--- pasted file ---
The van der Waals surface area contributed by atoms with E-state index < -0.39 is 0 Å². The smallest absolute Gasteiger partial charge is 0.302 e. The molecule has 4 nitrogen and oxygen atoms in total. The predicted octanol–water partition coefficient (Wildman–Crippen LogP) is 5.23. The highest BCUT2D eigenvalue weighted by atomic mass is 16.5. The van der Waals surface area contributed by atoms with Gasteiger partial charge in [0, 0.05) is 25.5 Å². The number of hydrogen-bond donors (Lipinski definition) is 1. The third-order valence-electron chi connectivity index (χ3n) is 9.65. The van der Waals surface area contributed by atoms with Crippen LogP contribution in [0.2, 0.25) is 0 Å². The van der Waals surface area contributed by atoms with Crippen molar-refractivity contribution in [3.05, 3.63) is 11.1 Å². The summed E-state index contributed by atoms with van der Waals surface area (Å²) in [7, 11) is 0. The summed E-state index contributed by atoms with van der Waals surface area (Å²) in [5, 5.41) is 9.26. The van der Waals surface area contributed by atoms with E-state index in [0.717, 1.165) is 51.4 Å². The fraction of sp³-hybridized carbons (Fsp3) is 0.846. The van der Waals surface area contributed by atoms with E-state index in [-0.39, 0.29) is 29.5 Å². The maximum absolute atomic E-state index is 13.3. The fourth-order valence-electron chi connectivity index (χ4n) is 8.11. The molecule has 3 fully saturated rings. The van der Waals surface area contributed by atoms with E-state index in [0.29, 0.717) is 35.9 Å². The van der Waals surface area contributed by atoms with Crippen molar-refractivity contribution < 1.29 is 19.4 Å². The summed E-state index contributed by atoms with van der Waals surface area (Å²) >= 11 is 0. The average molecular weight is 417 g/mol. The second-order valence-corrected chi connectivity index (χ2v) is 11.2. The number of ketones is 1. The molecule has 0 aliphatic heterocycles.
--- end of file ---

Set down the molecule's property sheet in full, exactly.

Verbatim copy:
The van der Waals surface area contributed by atoms with E-state index < -0.39 is 0 Å². The smallest absolute Gasteiger partial charge is 0.302 e. The molecule has 4 nitrogen and oxygen atoms in total. The predicted octanol–water partition coefficient (Wildman–Crippen LogP) is 5.23. The highest BCUT2D eigenvalue weighted by atomic mass is 16.5. The van der Waals surface area contributed by atoms with Gasteiger partial charge in [0, 0.05) is 25.5 Å². The number of hydrogen-bond donors (Lipinski definition) is 1. The third-order valence-electron chi connectivity index (χ3n) is 9.65. The van der Waals surface area contributed by atoms with Crippen LogP contribution in [0.2, 0.25) is 0 Å². The van der Waals surface area contributed by atoms with Crippen molar-refractivity contribution in [3.05, 3.63) is 11.1 Å². The summed E-state index contributed by atoms with van der Waals surface area (Å²) in [7, 11) is 0. The summed E-state index contributed by atoms with van der Waals surface area (Å²) in [5, 5.41) is 9.26. The van der Waals surface area contributed by atoms with E-state index in [0.717, 1.165) is 51.4 Å². The fraction of sp³-hybridized carbons (Fsp3) is 0.846. The van der Waals surface area contributed by atoms with E-state index in [-0.39, 0.29) is 29.5 Å². The maximum absolute atomic E-state index is 13.3. The fourth-order valence-electron chi connectivity index (χ4n) is 8.11. The molecule has 3 fully saturated rings. The van der Waals surface area contributed by atoms with E-state index in [0.29, 0.717) is 35.9 Å². The van der Waals surface area contributed by atoms with Crippen molar-refractivity contribution < 1.29 is 19.4 Å². The summed E-state index contributed by atoms with van der Waals surface area (Å²) >= 11 is 0. The average molecular weight is 417 g/mol. The second-order valence-corrected chi connectivity index (χ2v) is 11.2. The number of ketones is 1. The molecule has 0 aliphatic heterocycles.